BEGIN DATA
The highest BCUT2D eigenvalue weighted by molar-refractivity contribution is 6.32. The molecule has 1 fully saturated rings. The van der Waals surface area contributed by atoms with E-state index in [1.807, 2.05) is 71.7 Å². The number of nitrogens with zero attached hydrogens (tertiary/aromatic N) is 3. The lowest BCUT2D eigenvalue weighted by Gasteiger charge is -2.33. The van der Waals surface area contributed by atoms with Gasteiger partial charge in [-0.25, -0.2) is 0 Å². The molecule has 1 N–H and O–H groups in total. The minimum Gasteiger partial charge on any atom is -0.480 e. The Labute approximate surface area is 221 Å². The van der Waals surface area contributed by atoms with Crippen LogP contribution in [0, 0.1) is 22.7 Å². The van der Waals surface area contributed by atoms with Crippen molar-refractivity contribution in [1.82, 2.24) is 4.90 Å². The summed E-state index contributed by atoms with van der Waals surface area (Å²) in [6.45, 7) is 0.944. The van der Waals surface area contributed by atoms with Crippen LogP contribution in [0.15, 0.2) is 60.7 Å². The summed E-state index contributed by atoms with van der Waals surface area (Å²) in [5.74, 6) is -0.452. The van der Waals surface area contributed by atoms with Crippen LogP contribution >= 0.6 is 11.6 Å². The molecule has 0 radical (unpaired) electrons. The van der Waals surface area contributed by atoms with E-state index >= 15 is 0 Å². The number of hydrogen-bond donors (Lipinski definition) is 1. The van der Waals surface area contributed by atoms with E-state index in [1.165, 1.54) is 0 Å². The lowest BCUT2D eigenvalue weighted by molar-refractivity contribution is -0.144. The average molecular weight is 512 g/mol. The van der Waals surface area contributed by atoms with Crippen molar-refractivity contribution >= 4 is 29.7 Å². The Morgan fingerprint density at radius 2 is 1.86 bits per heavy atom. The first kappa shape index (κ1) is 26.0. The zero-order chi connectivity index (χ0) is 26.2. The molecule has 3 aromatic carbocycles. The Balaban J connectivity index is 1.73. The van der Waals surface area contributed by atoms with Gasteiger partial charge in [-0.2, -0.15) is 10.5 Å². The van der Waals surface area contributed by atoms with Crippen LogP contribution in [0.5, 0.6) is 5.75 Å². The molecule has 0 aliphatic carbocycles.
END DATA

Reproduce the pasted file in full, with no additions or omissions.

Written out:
The highest BCUT2D eigenvalue weighted by molar-refractivity contribution is 6.32. The molecule has 1 fully saturated rings. The van der Waals surface area contributed by atoms with E-state index in [1.807, 2.05) is 71.7 Å². The number of nitrogens with zero attached hydrogens (tertiary/aromatic N) is 3. The lowest BCUT2D eigenvalue weighted by Gasteiger charge is -2.33. The van der Waals surface area contributed by atoms with Gasteiger partial charge in [-0.25, -0.2) is 0 Å². The molecule has 1 N–H and O–H groups in total. The minimum Gasteiger partial charge on any atom is -0.480 e. The Labute approximate surface area is 221 Å². The van der Waals surface area contributed by atoms with Crippen LogP contribution in [0, 0.1) is 22.7 Å². The van der Waals surface area contributed by atoms with Crippen molar-refractivity contribution in [1.82, 2.24) is 4.90 Å². The summed E-state index contributed by atoms with van der Waals surface area (Å²) in [6.45, 7) is 0.944. The van der Waals surface area contributed by atoms with Crippen LogP contribution in [0.15, 0.2) is 60.7 Å². The summed E-state index contributed by atoms with van der Waals surface area (Å²) in [5.74, 6) is -0.452. The van der Waals surface area contributed by atoms with Crippen LogP contribution >= 0.6 is 11.6 Å². The molecule has 0 radical (unpaired) electrons. The van der Waals surface area contributed by atoms with E-state index >= 15 is 0 Å². The number of hydrogen-bond donors (Lipinski definition) is 1. The van der Waals surface area contributed by atoms with E-state index in [1.165, 1.54) is 0 Å². The lowest BCUT2D eigenvalue weighted by molar-refractivity contribution is -0.144. The average molecular weight is 512 g/mol. The van der Waals surface area contributed by atoms with Crippen molar-refractivity contribution >= 4 is 29.7 Å². The Morgan fingerprint density at radius 2 is 1.86 bits per heavy atom. The first kappa shape index (κ1) is 26.0. The zero-order chi connectivity index (χ0) is 26.2. The molecule has 3 aromatic carbocycles. The Balaban J connectivity index is 1.73. The van der Waals surface area contributed by atoms with Gasteiger partial charge in [-0.2, -0.15) is 10.5 Å². The van der Waals surface area contributed by atoms with Crippen LogP contribution in [0.5, 0.6) is 5.75 Å². The molecule has 0 aliphatic carbocycles.